When you decide not to perform photorefractive keratectomy (PRK) in a patient, chances are the reasons are either risk of postoperative haze or pain. But can pain after PRK be managed any better? That was the question Ritika Dalal, MD, a refractive surgeon and keratoconus specialist in Mumbai, India, and colleagues tried to answer during a prospective study involving 70 individuals. Specifically, they sought to 1) evaluate the effect of 0.45% preservative-free ketorolac ophthalmic solution (Acuvail) soaked in a bandage contact lens on pain after surgery and 2) to quantify the leakage from the BCL over time.
Ketorolac has been shown to manage pain previously, plus the concentration investigators chose is preservative free and associated with fewer side effects.
Participants undergoing PRK were divided into two arms. After PRK, eyes in both groups were washed with cold BSS and covered with either a regular bandage contact lens (n=35) or a bandage contact lens soaked in the ketorolac solution (n=35). Postoperative antibiotic and lubrication protocols were the same for both groups. All patients were assessed for pain using the Wong-Baker Faces Pain Scale. Among the results:
Armed with the knowledge that ketorolac made a difference one day after surgery, the research team set out to determine exactly how long it worked and the ideal soaking protocol. High-performance liquid chromatography revealed the concentration of ketorolac at different time points. “It showed us that [ketorolac] on the contact lens kept coming out into solution over one hour and it stayed constant for the six hours that we tested,” said Dr. Dalal.
Important Step Ensures Longer Duration
She emphasized the importance of delivering a topical NSAID through the bandage contact lens. “We did a microbiology experiment to check sterility. We noticed was that when the bandage contact lens was not cleaned, there was growth seen in solution, [whereas] the cleaned lens showed no growth. Delivering the topical NSAIDs through the soft bandage contact lens by adsorption is a novel technique which allows for longer duration of analgesia.”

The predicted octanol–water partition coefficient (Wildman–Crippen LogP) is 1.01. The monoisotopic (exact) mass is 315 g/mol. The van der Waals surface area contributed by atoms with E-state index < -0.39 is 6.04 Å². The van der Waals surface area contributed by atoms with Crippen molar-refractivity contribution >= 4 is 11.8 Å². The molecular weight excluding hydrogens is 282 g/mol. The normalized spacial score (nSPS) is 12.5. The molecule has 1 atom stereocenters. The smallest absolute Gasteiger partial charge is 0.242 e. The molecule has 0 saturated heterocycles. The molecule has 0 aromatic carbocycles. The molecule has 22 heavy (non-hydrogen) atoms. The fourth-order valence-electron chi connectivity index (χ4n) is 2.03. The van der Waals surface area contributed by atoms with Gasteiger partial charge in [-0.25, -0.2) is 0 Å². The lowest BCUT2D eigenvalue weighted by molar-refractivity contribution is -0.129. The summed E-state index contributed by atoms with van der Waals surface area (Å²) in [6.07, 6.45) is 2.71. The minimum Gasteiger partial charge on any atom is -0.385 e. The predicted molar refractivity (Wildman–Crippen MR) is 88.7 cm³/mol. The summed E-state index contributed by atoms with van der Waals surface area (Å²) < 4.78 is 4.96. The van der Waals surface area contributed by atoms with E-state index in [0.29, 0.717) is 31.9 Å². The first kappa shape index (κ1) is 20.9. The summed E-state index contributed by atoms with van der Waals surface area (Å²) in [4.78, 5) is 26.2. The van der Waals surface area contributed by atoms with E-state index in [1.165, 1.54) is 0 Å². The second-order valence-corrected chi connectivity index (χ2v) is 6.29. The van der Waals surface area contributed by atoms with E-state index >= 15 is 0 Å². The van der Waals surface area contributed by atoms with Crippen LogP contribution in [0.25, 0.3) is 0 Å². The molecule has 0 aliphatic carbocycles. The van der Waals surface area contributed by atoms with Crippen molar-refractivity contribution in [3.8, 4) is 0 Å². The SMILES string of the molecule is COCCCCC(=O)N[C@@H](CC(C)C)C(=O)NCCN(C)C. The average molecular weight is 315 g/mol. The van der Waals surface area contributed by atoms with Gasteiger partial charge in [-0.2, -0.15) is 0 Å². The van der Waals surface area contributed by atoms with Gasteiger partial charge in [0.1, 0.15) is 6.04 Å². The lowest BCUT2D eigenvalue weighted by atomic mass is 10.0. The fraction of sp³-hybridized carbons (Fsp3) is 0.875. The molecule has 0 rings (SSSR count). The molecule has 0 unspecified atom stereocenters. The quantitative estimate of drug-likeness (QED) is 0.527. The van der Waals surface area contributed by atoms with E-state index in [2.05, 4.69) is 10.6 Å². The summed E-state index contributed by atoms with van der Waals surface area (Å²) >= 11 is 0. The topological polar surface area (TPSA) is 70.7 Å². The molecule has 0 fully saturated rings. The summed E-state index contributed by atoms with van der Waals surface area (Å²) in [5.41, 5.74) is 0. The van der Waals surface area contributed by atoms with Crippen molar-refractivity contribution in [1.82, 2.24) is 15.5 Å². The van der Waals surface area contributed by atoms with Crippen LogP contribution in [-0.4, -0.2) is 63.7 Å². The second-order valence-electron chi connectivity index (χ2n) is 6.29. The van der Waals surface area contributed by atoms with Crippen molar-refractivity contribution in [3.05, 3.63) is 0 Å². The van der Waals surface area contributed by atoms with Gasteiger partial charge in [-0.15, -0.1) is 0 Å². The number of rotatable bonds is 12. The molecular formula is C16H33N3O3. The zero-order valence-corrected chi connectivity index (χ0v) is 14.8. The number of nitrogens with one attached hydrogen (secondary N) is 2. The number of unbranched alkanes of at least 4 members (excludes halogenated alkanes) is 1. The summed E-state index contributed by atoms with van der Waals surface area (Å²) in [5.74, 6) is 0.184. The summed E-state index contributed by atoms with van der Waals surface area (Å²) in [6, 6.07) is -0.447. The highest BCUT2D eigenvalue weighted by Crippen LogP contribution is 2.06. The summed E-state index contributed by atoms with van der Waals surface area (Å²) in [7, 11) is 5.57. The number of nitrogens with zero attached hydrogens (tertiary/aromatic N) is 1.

What about those 7% for whom ketorolac did not work? Researchers found that the corneas of these individuals had more dendritic cells, as well as raised cytokines in their tears. “So, there was more inflammation, explained Dr. Dalal. “We also observed that many had low vitamin D [levels] and personality [traits that] resulted in increased pain post-PRK.” The bottom line: “Preoperative inflammation--both clinical and molecular--can be a reason for increased pain in the non-responders.”
Dr. Dalal suggested that once they are identified, these patients be handled differently preoperatively. She advised administering an NSAID preoperatively. “More importantly, spend more time counseling these patients. Warn them [the procedure] is going to be painful. This way they are prepared for it.” Postoperatively, consider giving them ketorolac drops for a longer period of time.
Other strategies to consider for these individuals:
Dr. Dalal and her team are assessing the benefit of the latter in a current study.
Dalal R. Pain Management Following PRK: A Novel Technique. Talk presented at: AAO 2018 annual meeting; October 26-30, 2018; Chicago